I am a direct primary care (DPC) physician.  DPC doctors have determined ways to improve health care access, include telemedicine, and offer deeply discounted rates on medications, labs, and imaging for a low-cost monthly membership, similar in design and value to Costco.  If matched with appropriate health insurance coverage, DPC can save patients thousands of dollars annually compared to the current broken, highly inefficient system.

DPC is one of the most innovative areas of the current health care system for one reason: it is not part of the centrally controlled (socialized), government-managed system.  DPC doctors offer fantastic care, and they do so without the artificial restrictions imposed by governments and insurance companies, who exert significant power over the practice of medicine.

The freedom enjoyed by DPCs has provided them with the opportunity to innovate in creative ways to improve medical care and medical financing.  DPC doctors, along with free-market entrepreneurs, are competing to find solutions to the problems facing our health care system in ways the government/insurance-controlled system can’t or won’t.

Read the full article at American Thinker.


What I Learned About Medicare for All While on Vacation

Many millennials continue to support socialist policies, including Medicare for All, demonstrating their willingness to ignore history and the world around them. I suspect many millennials couldn’t even find Venezuela on a map, never mind explain why the country’s economy has collapsed into chaos.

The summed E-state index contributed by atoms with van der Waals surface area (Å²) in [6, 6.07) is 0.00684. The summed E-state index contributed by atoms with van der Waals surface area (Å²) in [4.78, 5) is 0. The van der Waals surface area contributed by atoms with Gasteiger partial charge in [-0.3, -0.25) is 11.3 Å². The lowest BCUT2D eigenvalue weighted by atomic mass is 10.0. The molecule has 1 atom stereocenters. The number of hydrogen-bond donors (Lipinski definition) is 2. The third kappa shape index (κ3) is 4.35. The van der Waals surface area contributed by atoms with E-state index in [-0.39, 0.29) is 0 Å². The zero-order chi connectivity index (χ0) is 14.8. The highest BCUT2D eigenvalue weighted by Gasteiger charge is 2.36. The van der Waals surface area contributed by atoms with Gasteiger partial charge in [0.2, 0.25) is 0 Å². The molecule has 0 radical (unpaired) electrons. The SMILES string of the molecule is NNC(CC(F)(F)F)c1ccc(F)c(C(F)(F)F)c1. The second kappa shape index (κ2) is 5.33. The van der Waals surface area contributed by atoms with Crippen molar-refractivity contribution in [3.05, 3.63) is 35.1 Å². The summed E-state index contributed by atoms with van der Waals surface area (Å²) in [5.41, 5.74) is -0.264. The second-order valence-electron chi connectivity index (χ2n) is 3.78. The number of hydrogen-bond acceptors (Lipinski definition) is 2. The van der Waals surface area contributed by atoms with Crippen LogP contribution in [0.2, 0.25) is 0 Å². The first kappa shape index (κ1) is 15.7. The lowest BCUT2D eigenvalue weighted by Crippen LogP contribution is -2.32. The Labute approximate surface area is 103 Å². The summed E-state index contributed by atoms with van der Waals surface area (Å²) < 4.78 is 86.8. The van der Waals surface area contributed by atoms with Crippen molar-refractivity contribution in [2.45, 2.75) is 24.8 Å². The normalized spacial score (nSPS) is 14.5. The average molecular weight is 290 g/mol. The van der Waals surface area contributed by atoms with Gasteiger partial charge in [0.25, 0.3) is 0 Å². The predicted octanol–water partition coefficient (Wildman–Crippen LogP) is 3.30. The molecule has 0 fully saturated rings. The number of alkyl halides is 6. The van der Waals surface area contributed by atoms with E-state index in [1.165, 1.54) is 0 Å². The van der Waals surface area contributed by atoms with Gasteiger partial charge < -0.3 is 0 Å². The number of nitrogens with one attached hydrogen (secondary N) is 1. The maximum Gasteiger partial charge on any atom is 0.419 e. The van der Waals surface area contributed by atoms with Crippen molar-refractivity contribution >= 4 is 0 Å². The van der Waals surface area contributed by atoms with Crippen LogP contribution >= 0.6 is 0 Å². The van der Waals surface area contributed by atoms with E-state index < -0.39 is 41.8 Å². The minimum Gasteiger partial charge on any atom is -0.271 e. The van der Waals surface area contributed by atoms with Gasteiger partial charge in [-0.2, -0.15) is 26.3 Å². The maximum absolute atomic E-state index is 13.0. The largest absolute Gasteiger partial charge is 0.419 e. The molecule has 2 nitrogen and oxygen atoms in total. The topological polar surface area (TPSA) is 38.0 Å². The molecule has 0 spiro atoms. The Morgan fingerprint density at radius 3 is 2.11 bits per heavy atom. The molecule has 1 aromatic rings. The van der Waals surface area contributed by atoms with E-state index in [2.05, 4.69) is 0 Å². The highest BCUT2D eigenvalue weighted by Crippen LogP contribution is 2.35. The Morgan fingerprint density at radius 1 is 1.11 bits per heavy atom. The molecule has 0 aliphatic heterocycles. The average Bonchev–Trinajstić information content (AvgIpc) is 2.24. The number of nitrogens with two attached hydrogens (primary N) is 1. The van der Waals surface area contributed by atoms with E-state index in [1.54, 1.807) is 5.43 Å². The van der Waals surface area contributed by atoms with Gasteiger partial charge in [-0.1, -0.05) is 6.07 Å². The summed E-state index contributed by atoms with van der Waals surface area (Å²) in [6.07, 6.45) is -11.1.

However, recently I stumbled on a story that might make sense to many young Americans, and it involves one of their favorite annual events: spring break.

For my daughter’s senior year spring break trip, the group of students chose to go to an “all-inclusive” resort. The deal they purchased boasted all-you-can-eat dining and drinking, including alcohol. At first, it sounded like a great deal, but the feeling didn’t last long.

After we arrived, we discovered that despite the fact there were many dining facilities, only two served breakfast. At the buffet, I couldn’t even manage to chisel the French toast off the bottom of the serving pan — it had clearly been there for several days. At the coffee shop, a nice lady was glad to push the buttons on the espresso machine for visitors and hand them a still-frozen donut. We were happy to see her every morning, but we could have pushed the buttons and picked up the donuts ourselves.

Read the full article at The Western Journal


Britain’s Version Of ‘Medicare For All’ Is Struggling With Long Waits For Care

Nearly a quarter of a million British patients have been waiting more than six months to receive planned medical treatment from the National Health Service, according to a recent report from the Royal College of Surgeons. More than 36,000 have been in treatment queues for nine months or more.

Long waits for care are endemic to government-run, single-payer systems like the NHS. Yet some U.S. lawmakers want to import that model from across the pond. That would be a massive blunder.

Consider how long it takes to get care at the emergency room in Britain. Government data show that hospitals in England only saw 84.2% of patients within four hours in February. That’s well below the country’s goal of treating 95% of patients within four hours — a target the NHS hasn’t hit since 2015.


Read the full article on Forbes